Tuesday, May 22, 2012

Addendum on the missing altars, from the cathedral in Lake Charles LA

Here is a email to a Dr Markey of Portland, a PhD historian who took an interest and made inquiry about the Boise Cathedral altar oddessy history.
Dr. Markey,

My name is Morris LeBleu and I am the Director of Communications for the Diocese of Lake Charles. I was forwarded your e-mail which included questions about the altars in our Cathedral church.

Here is a short explanation contained in a pamphlet about the structure.

The three Gothic altars were installed in 1923 and were originally housed in the Salt Lake City Cathedral. The Cent4ral altar is dominated by a statue of the Blessed Virgin under the title of Immaculate Conception. In the four niches, two at either side, are statues of the Evangelists: St. Matthew, St. Mark, St. Luke and St. John. These four statues are of Carrara statuary marble from Italy, the same type of pure marble Michelangelo used in his works.

The south chapel is dedicated to the Sacred Heart of Jesus and the north chapel to St. Joseph. The altrs of plain Carrara marble as is the surrounding flooring in the sanctuary.

The back story, as I understand it, is that a resident of Lake Charles was related to someone in the Diocese of Salt Lake City and may have had an "in" with the Bishop there. The altars and other various accoutrements were stored in a warehouse at the time and a deal was struck to send it to Lake Charles. It arrived in pieces on railroad cars but there were no directions as to how the pieces should fit together. A local stonemason, whose family remains in the business to this day, was called upon to figure out the 'puzzle'.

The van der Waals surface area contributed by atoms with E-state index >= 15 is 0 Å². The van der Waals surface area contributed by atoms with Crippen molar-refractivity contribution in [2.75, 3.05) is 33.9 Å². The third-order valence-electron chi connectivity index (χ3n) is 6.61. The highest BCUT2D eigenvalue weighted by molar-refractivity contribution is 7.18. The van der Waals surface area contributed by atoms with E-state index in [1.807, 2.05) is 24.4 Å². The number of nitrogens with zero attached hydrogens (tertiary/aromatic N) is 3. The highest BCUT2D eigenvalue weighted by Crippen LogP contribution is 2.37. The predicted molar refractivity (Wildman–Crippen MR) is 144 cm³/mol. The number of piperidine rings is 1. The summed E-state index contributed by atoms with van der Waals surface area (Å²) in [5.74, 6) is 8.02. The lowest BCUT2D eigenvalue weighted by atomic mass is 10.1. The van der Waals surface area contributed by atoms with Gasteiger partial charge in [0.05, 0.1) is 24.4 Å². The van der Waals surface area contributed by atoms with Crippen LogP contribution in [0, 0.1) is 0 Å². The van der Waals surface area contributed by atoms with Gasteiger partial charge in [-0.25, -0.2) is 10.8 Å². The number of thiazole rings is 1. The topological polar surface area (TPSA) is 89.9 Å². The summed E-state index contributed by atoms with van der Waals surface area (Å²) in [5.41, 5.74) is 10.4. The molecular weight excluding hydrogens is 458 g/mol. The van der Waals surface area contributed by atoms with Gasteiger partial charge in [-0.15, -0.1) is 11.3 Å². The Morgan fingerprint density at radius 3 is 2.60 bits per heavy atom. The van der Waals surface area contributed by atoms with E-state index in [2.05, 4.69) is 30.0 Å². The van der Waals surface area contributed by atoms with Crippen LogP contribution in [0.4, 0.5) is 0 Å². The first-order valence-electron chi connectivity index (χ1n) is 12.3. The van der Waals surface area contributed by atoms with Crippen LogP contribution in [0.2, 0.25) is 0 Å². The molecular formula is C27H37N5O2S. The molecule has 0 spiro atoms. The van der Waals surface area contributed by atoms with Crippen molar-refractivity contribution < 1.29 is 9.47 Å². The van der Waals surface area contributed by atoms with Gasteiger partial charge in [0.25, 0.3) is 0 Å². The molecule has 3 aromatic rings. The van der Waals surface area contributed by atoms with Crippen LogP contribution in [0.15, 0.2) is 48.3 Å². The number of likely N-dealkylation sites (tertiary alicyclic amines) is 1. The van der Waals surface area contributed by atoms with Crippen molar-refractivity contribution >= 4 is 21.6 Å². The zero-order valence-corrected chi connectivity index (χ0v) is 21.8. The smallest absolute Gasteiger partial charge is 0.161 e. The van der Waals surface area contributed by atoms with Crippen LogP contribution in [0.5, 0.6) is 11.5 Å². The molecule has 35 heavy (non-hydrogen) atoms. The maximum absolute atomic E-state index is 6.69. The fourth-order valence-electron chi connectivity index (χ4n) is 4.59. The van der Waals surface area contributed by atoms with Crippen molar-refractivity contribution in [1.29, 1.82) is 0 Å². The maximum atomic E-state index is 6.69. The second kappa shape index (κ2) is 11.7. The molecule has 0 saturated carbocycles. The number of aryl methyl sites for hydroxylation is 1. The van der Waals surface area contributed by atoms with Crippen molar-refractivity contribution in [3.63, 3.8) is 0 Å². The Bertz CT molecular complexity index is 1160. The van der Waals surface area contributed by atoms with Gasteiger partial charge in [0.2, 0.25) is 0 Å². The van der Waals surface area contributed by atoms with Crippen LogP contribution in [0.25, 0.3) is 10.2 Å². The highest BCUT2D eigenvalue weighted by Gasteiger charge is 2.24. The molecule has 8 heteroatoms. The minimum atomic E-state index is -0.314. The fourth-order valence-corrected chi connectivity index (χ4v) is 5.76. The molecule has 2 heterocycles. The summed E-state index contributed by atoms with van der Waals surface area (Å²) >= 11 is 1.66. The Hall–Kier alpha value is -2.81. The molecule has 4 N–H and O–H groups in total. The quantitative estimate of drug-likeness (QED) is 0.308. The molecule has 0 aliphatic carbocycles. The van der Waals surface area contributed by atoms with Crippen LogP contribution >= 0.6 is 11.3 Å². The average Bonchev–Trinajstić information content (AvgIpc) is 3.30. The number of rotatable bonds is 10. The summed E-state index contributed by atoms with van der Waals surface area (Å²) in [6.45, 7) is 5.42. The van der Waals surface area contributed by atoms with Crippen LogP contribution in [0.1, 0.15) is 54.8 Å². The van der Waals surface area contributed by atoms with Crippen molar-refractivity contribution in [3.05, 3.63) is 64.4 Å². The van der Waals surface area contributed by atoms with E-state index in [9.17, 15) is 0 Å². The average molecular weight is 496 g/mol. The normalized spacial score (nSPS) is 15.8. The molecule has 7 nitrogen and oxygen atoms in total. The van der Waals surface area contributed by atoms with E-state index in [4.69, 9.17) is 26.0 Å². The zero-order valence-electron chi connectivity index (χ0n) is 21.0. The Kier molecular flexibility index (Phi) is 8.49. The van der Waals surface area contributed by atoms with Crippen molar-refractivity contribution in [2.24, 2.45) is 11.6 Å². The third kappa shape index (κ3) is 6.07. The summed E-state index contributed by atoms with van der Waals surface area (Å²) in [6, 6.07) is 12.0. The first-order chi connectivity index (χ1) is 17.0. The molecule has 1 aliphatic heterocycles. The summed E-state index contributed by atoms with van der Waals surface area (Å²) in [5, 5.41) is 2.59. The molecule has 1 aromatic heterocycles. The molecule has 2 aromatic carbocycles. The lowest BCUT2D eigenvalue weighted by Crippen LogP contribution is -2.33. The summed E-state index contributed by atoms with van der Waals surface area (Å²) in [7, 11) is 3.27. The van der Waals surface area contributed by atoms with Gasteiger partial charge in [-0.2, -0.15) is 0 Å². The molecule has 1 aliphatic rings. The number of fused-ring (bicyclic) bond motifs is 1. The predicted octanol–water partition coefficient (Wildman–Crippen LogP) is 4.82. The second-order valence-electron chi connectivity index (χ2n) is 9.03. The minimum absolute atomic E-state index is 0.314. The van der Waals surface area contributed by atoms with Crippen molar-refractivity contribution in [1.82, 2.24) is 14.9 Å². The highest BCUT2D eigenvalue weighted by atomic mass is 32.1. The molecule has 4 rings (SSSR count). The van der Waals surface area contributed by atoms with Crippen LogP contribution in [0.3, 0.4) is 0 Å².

The church building (that would become the Cathedral of the Diocese of Lake Charles in 1980) was completed and dedicated in 1913, three years after a devastating fire destroyed the previous church, school, and convent as well as a nearly all of the other buildings in the community. It was, at the time, considered one of the finest examples of Lombardy Romanesque architecture in the United States and was dedicated by Archbishop James Blenk of New Orleans. The Cathedral will celebrate its centennial next year.

The church parish was founded in 1869, then named St. Francis de Sales, and responsible for Catholics in a 5,000 square mile area of Southwest Louisiana. In 1927 the church was solemnly consecrated to the Immaculate Conception.

Work is being done now by volunteers at the Cathedral on a more in depth history of the parish and the church. You may wish to contact the Cathedral directly - 337-436-7251 - if you wish any further information. Also, there could be further clarifications to the story on the altars about which I have not been made aware.

Thank you and God bless you.

Morris J. LeBleu
Director of Communications
Diocese of Lake Charles
411 Iris Street
Lake Charles, LA 70601

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